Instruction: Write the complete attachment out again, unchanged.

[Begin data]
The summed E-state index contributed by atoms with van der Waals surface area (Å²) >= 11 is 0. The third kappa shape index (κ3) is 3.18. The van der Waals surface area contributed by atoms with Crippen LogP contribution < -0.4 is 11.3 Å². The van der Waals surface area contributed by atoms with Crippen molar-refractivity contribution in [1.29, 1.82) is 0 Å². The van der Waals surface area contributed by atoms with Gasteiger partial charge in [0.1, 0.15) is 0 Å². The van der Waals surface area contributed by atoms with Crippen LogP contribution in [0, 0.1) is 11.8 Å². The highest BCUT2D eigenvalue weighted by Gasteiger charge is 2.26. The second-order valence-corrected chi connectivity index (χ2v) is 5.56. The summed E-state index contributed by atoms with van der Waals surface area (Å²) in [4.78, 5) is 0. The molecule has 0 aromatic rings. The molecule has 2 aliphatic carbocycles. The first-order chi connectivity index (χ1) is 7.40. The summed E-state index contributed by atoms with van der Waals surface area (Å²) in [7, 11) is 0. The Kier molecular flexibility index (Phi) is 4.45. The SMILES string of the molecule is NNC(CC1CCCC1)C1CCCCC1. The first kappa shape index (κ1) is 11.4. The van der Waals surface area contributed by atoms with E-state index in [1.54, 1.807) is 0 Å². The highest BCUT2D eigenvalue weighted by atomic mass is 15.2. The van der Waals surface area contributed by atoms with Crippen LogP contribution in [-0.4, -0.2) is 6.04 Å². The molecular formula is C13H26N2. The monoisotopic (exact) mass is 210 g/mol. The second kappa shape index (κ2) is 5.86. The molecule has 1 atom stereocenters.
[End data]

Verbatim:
The summed E-state index contributed by atoms with van der Waals surface area (Å²) >= 11 is 0. The third kappa shape index (κ3) is 3.18. The van der Waals surface area contributed by atoms with Crippen LogP contribution < -0.4 is 11.3 Å². The van der Waals surface area contributed by atoms with Crippen molar-refractivity contribution in [1.29, 1.82) is 0 Å². The van der Waals surface area contributed by atoms with Gasteiger partial charge in [0.1, 0.15) is 0 Å². The van der Waals surface area contributed by atoms with Crippen LogP contribution in [0, 0.1) is 11.8 Å². The highest BCUT2D eigenvalue weighted by Gasteiger charge is 2.26. The second-order valence-corrected chi connectivity index (χ2v) is 5.56. The summed E-state index contributed by atoms with van der Waals surface area (Å²) in [4.78, 5) is 0. The molecule has 0 aromatic rings. The molecule has 2 aliphatic carbocycles. The first-order chi connectivity index (χ1) is 7.40. The summed E-state index contributed by atoms with van der Waals surface area (Å²) in [7, 11) is 0. The Kier molecular flexibility index (Phi) is 4.45. The SMILES string of the molecule is NNC(CC1CCCC1)C1CCCCC1. The first kappa shape index (κ1) is 11.4. The van der Waals surface area contributed by atoms with E-state index in [1.54, 1.807) is 0 Å². The highest BCUT2D eigenvalue weighted by atomic mass is 15.2. The van der Waals surface area contributed by atoms with Crippen LogP contribution in [-0.4, -0.2) is 6.04 Å². The molecular formula is C13H26N2. The monoisotopic (exact) mass is 210 g/mol. The second kappa shape index (κ2) is 5.86. The molecule has 1 atom stereocenters.